The financial markets have responded enthusiastically to the election of Trump, in spite of social and geopolitical concerns. The markets have been on a sugar high with the prospect of massive tax reforms, deregulation, and infrastructure spending. It’s great to get a surge in the markets, but remember the role of diversification in achieving solid, risk-adjusted returns over the long-term. For a reality check note the following guidelines published by the Financial Planning Standards Council (FPSC) in 2016 in terms of portfolio performance expectations over the long haul.

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To view the full FPSC Projection Assumption Guidelines report, click here.

Change is in the Air

While the U.S. Administration has promised to lighten the regulatory burden on financial services, sweeping reforms here in Canada are geared toward tightening the regulations. These are some of the major changes we’re seeing.

1. Consolidation within the investment industry and within the product offerings of those investment firms.

A recent example of this trend is the sale of Scotiabank’s subsidiary, HollisWealth, to IA Financial Group. IA Financial is also the parent company, FundEX Investments Inc. Through a series of acquisitions, IA Financial has become prominent in wealth management in Canada with close to $800 billion of assets under administration (including $11 billion that advisors associated with FundEX oversee on their clients’ behalf).

It’s important to have a broad array of investment choices, but with over 53,000 investments tracked on the Fundata research platform it’s clear we have way more than we need. Some consolidation is certainly welcome.

2. Lower fees on managed portfolios, including all types of mutual funds, segregated funds, exchange-traded funds, private investment pools, private wealth programs.

Competition is increasing. Investment firms are tightening their belts. To obtain a competitive edge they are rationalizing their offerings and launching new “preferred” pricing options, private investment pools, and private wealth programs — all more or less synonymous with lower management fees.

3. Better packaging of information for investors on investment risk, returns and costs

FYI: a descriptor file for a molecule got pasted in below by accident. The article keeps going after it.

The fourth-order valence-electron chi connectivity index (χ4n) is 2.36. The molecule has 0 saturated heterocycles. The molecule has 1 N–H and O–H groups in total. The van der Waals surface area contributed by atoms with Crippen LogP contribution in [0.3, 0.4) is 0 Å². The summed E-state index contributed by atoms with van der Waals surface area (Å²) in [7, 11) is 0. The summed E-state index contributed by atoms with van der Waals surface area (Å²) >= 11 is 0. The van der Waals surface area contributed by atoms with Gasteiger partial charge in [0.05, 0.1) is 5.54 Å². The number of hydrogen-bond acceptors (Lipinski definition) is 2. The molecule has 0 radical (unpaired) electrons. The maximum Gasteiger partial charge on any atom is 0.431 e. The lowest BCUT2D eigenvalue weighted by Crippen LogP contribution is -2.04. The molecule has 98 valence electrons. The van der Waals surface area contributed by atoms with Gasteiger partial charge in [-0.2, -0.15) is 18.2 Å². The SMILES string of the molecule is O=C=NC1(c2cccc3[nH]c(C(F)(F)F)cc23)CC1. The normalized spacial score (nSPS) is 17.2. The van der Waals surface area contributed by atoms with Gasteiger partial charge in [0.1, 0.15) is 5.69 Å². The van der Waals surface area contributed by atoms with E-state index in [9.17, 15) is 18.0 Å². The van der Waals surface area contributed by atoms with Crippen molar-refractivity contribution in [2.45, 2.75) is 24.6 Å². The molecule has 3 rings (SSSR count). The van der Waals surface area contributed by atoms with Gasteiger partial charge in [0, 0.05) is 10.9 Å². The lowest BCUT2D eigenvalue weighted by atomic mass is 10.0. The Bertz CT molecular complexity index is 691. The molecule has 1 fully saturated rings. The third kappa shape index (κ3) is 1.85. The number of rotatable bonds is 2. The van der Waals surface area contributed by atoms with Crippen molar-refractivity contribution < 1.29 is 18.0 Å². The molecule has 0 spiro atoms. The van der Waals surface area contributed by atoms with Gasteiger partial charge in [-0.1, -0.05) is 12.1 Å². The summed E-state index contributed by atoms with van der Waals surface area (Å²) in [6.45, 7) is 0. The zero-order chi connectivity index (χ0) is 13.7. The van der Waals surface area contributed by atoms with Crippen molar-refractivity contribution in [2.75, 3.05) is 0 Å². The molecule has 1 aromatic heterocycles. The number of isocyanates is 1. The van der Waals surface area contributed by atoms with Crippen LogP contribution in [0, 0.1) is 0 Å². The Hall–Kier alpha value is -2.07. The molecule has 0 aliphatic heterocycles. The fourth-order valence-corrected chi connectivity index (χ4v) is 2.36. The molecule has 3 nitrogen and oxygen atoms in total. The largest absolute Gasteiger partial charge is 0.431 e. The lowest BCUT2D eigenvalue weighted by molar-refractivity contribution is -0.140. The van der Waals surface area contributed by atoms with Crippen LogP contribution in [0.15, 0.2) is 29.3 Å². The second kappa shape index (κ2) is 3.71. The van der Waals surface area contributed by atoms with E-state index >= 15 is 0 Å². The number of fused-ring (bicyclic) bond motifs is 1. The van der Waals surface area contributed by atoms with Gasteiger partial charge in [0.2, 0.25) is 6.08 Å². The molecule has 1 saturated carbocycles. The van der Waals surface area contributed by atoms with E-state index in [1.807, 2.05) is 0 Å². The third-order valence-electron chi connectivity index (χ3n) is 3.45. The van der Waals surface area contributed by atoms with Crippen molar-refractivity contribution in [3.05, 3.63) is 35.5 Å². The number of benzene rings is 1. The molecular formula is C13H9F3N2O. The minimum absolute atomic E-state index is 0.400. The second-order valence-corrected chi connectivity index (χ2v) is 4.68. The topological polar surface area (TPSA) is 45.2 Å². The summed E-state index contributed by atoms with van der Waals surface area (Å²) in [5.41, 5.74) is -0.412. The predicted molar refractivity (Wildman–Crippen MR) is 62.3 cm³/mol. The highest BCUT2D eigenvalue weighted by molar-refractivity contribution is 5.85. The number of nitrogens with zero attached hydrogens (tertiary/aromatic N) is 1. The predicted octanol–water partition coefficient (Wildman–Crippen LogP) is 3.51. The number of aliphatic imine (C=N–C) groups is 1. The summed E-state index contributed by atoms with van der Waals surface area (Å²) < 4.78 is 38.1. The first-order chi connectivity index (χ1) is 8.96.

For each of their fund offerings, investment firms are now required annually to publish a concise, easily understood document called Fund Facts. You may have already received some of these documents.

4. Transparency on the cost of advice and service 

We welcome the greater transparency on fees.

There is a debate in the industry over how advisors should be compensated – embedded fees (bundled within the cost of the investment) versus fee-for-service (FFS) (unbundled from the specific investments held in your portfolio). Rather than restrict the choices investors have when it comes to method of payment, I’d prefer to see the regulators raise the bar in terms of practice standards and let investors find the service that’s right for them.

The challenge in relying on practice standards lies in the difficulty of measuring success in a financial advisory relationship. Our work is not just transactional. We don’t simply meet with you and pitch the product that’s the flavour of the month.

  1. We strive to get to know you as a whole person – your values, stage of life, family, time horizon, risk tolerance, personal financial resources, tax, hopes and dreams, your mindset about money and resilience in the face of change.
  2. We bring our knowledge, expertise, and vigilance regarding regulatory, market analysis and product analysis, so that you get the best possible benefit from what’s available to you along the way.

From my perspective, advising is values-based and personal. It isn’t just a few calculators thrown up on the monitor to determine your financial destiny. It is the human element intertwined with technical expertise that matters. We may not always be popular because we’re not always going to tell you what you want to hear. You can depend on us to voice what is real and also to explore a range of possibilities from a place of understanding.